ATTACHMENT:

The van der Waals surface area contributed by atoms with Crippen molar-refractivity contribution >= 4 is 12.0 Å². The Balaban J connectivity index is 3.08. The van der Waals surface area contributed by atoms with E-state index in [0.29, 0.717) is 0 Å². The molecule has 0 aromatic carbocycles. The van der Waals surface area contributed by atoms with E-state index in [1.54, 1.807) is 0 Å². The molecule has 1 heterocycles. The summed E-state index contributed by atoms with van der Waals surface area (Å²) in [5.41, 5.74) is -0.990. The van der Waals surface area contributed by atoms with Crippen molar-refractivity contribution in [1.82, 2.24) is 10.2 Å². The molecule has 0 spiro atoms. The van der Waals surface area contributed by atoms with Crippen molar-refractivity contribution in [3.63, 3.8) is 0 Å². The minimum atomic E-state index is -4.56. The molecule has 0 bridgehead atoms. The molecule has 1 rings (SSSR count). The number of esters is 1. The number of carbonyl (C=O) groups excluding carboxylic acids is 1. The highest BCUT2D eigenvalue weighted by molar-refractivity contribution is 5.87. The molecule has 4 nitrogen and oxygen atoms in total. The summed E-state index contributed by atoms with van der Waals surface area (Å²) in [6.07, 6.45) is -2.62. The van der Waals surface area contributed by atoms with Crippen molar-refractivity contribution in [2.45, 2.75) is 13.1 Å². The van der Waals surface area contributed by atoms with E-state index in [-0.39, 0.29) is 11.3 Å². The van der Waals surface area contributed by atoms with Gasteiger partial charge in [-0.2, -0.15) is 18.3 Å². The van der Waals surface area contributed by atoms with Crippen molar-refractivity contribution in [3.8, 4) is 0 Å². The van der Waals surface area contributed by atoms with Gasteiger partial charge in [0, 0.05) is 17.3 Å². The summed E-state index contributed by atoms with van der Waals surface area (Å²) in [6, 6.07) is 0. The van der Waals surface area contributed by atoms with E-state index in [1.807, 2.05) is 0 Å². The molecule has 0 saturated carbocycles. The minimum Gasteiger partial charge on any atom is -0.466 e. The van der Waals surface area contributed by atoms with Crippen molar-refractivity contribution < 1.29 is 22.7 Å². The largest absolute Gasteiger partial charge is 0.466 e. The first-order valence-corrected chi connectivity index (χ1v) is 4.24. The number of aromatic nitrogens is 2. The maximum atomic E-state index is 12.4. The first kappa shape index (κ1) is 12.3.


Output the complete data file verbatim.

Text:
The van der Waals surface area contributed by atoms with Crippen molar-refractivity contribution >= 4 is 12.0 Å². The Balaban J connectivity index is 3.08. The van der Waals surface area contributed by atoms with E-state index in [0.29, 0.717) is 0 Å². The molecule has 0 aromatic carbocycles. The van der Waals surface area contributed by atoms with E-state index in [1.54, 1.807) is 0 Å². The molecule has 1 heterocycles. The summed E-state index contributed by atoms with van der Waals surface area (Å²) in [5.41, 5.74) is -0.990. The van der Waals surface area contributed by atoms with Crippen molar-refractivity contribution in [1.82, 2.24) is 10.2 Å². The molecule has 0 spiro atoms. The van der Waals surface area contributed by atoms with Crippen molar-refractivity contribution in [3.63, 3.8) is 0 Å². The minimum atomic E-state index is -4.56. The molecule has 0 bridgehead atoms. The molecule has 1 rings (SSSR count). The number of esters is 1. The number of carbonyl (C=O) groups excluding carboxylic acids is 1. The highest BCUT2D eigenvalue weighted by molar-refractivity contribution is 5.87. The molecule has 4 nitrogen and oxygen atoms in total. The summed E-state index contributed by atoms with van der Waals surface area (Å²) in [6.07, 6.45) is -2.62. The van der Waals surface area contributed by atoms with Crippen molar-refractivity contribution in [2.45, 2.75) is 13.1 Å². The van der Waals surface area contributed by atoms with E-state index in [-0.39, 0.29) is 11.3 Å². The van der Waals surface area contributed by atoms with Gasteiger partial charge in [-0.2, -0.15) is 18.3 Å². The van der Waals surface area contributed by atoms with Crippen molar-refractivity contribution in [3.8, 4) is 0 Å². The van der Waals surface area contributed by atoms with Gasteiger partial charge in [0, 0.05) is 17.3 Å². The summed E-state index contributed by atoms with van der Waals surface area (Å²) in [6, 6.07) is 0. The van der Waals surface area contributed by atoms with E-state index in [1.807, 2.05) is 0 Å². The molecule has 0 saturated carbocycles. The minimum Gasteiger partial charge on any atom is -0.466 e. The van der Waals surface area contributed by atoms with Crippen molar-refractivity contribution < 1.29 is 22.7 Å². The largest absolute Gasteiger partial charge is 0.466 e. The first-order valence-corrected chi connectivity index (χ1v) is 4.24. The number of aromatic nitrogens is 2. The maximum atomic E-state index is 12.4. The first kappa shape index (κ1) is 12.3.